Lending credence to the theory that where there's smoke, there's a firing, a couple of weary golf writers stuck in Fort Worth, Tex., after an ice storm hit back home just over a week ago, addressed a growing rumour that Stephen Ross was about to step down as top dog in Canadian golf.
Actually, the wheels were likely already in motion for the ouster of Ross after 30 years with the Royal Canadian Golf Association, the last 18 as executive director. That took place officially on Friday, exactly a week after the bull session in the Texas honky-tonk.
Although the RCGA tried to sweeten the story, Ross was definitely punted even if it was with a velvet boot and a golden handshake as concern for the sponsorless Canadian Open continues to grow among the restless board of governors. Consider the panic button officially pushed with the exit of Ross.
Whether a change in leadership will make that much difference remains to be seen, for it was the PGA Tour that put the RCGA into its difficult position after handing the Open the worst dates possible this side of that laughable fall series it tries to pass off as a legitimate portion of the schedule.
The tour, with all of its public relations savvy, tried to convince Canadians that it was doing the Open a favour during a teleconference last year, but commissioner Tim Finchem made a quick exit and left a flu-ridden Ross to be chewed on by the media sharks, who weren't buying the good news story.
Those dates left the RCGA with the unenviable task of convincing a title sponsor to fork over close to $6-million annually despite it being pretty much guaranteed that Tiger Woods as well as most top stars will take the week off after the British Open.
Rick Desrochers, the chief operating officer who was offered Ross' job but declined, will take over the leadership for now and continue working with other RCGA staff in securing a sponsorship. Desrochers will also assist in the search for Ross' replacement, which is being handled by the firm, Korn\ Ferry International.
Ask Ross what his noteworthy accomplishments were and he will list the establishment of the CN Future Links junior program, the association's player development program, a glowing 2006 participation study or the RCGA's amalgamation with the Canadian Ladies Golf Association a couple of years ago.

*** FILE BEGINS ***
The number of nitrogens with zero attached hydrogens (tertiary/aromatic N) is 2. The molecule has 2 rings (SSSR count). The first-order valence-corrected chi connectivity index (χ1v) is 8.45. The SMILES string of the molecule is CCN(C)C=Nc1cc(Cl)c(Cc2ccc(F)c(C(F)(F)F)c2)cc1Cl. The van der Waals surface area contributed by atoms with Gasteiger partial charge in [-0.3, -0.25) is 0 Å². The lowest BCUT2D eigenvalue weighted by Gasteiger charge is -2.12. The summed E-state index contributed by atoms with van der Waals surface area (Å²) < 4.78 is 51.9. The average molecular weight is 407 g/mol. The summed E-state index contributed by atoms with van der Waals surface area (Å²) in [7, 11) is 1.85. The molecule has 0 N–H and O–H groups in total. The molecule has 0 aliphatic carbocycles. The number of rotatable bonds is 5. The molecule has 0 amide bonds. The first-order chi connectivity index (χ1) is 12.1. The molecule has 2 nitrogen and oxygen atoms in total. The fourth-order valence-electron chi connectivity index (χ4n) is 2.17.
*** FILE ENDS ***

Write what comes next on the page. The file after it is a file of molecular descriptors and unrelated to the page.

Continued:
It could be argued, however, that the sale of Glen Abbey to ClubLink Corporation for $40-million was a big highlight in his RCGA career, a transaction that made Ross a target for criticism from those who objected to a not-for-profit association having that kind of loot.
That $40 million is a nest egg that, if invested properly, could fund the above-mentioned programs, ones to come, and RCGA operations for years and it's ironic that, despite the criticism Ross and the RCGA have taken over that healthy bank account, it's the golden egg for funding the Open.
Just imagine the predicament the Open, which contributes about $2-million annually to amateur programs, would be in if that $40-million wasn't in the bank. It could be the lifeline for the national championship, but don't expect the RCGA to go overboard trying to save it.
The sale of the Abbey also cemented the RCGA's position as the most influential golf association in Canada, which didn't sit well with many people, who feel that arrogance is that association's trademark.
Ross was often the face that went with those complaints from former employees, other associations and tournament sponsors, to name just a few. "I hope I didn't make any enemies," Ross said on Friday.
He did, but to his credit, Ross did what he felt he needed to do and was available to take on his detractors in public or in private. Golf is a business today and Ross, undoubtedly passionate about the game, devoted much of his time to that aspect.
To deny his accomplishments would be wrong, an opinion based solely on personality. Not so long ago, he admitted to his lack of people skills, which is the opposite of what the RCGA is looking for in its new executive director.
That would give the appearance of a kinder, gentler RCGA, but if the new executive director is facing the same challenges as Ross when he/she starts, a forced smile will hardly be an effective tool in changing the Canadian Open's current situation.